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Mortgage Rates Haven't Been This Low Since November 2016

Doug Whiteman
Mortgage Rates Haven't Been This Low Since November 2016

After moving sideways for a couple of weeks, mortgage rates have gone tumbling again and have turned back the clock to a very memorable time.

Rates this week have fallen now in seven out of the last nine weeks and have returned to levels we haven't seen since the days just after the presidential election in 2016.

If you're shopping for a new home or a new loan, don't let a low rate get away. Consider whether this might be your time to lock a rate.

This week's numbers

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Borrowers are still getting huge bargains.

The average for a 30-year fixed-rate mortgage has plummeted to 3.73%, from last week's 3.84%, according to mortgage company Freddie Mac. The last time the benchmark mortgage rate was lower was the week of Nov. 10, 2016.

The loans in the survey come with an average 0.5 point.

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Borrowers are enjoying substantial savings versus a year ago, when 30-year loans were averaging 4.55%.

If you're a homeowner, rates have fallen so far that you might want to look into refinancing — even if your mortgage is only a year old. Check out today's best mortgage rates where you live.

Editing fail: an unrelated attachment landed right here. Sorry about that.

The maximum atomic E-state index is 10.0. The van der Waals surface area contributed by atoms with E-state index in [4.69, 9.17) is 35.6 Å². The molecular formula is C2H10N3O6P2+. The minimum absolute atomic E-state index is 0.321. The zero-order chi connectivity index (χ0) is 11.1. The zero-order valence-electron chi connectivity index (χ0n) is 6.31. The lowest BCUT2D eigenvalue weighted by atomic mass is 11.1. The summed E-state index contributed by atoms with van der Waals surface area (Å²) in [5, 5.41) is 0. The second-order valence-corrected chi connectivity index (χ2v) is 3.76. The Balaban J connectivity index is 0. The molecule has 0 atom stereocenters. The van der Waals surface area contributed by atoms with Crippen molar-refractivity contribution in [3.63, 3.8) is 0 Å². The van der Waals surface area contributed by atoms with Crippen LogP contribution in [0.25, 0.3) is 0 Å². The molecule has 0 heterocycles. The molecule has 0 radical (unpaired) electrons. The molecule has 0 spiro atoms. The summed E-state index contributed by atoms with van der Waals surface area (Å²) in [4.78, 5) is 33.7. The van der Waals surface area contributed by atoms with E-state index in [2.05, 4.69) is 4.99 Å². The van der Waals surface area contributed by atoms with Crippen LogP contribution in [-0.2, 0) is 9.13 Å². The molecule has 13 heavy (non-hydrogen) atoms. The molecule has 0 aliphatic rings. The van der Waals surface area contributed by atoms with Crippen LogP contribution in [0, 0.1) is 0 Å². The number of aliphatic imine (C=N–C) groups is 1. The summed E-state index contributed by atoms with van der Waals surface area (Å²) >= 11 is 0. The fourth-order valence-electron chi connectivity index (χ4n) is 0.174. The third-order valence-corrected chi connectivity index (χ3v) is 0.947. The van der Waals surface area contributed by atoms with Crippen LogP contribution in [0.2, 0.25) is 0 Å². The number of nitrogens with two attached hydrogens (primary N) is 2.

Refinance applications rose 3% last week while overall mortgage applications were up 1.3%, says the Mortgage Bankers Association.

Refinancings are currently responsible for more than half of all mortgage activity, the trade group says.

Why rates are doing what they're doing

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Mortgage rates follow the trajectory of the 10-year U.S. Treasury note.

Mortgage rates tend to track the yield on the Treasury's 10-year note, which also has been at its lowest level since 2016. The Treasury market has been in a tailspin since the Federal Reserve indicated earlier this month that it might start cutting interest rates.

Low mortgage rates have contributed to a rise in the number of homes under contract — what are officially called "pending home sales." They were up 1.1% in May, the National Association of Realtors said this week.

"Rates of 4% and, in some cases even lower, create extremely attractive conditions for consumers," says Lawrence Yun, the association's chief economist, in a statement. "Buyers, for good reason, are anxious to purchase and lock in at these rates."

Yun warns that "there is no guarantee" that mortgage rates will keep going down. Freddie Mac's current forecast says the average rate on a 30-year mortgage for all of 2019 will be 4.1%.

The forecast also calls for only a slight uptick in rates next year, to 4.2%.

This week's other mortgage rates

Rates on 15-year mortgages have hit another new low for 2019. They've gone spiraling back to an average 3.16%, down from 3.25% last week.

A year ago, rates on the short-term home loans were averaging 4.04%, Freddie Mac says.

And, 5/1 adjustable-rate mortgages — with rates that hold steady for five years and then can "adjust" up (or down) every year — keep going down, too.

Those ARMs are now being offered at an average initial rate of 3.39%, compared to 3.48% last week. A year ago, those starter rates were at 3.87%, on average.

When you apply for a mortgage, you'll need down payment money. Find a savings account at a great rate, and start stashing that cash.

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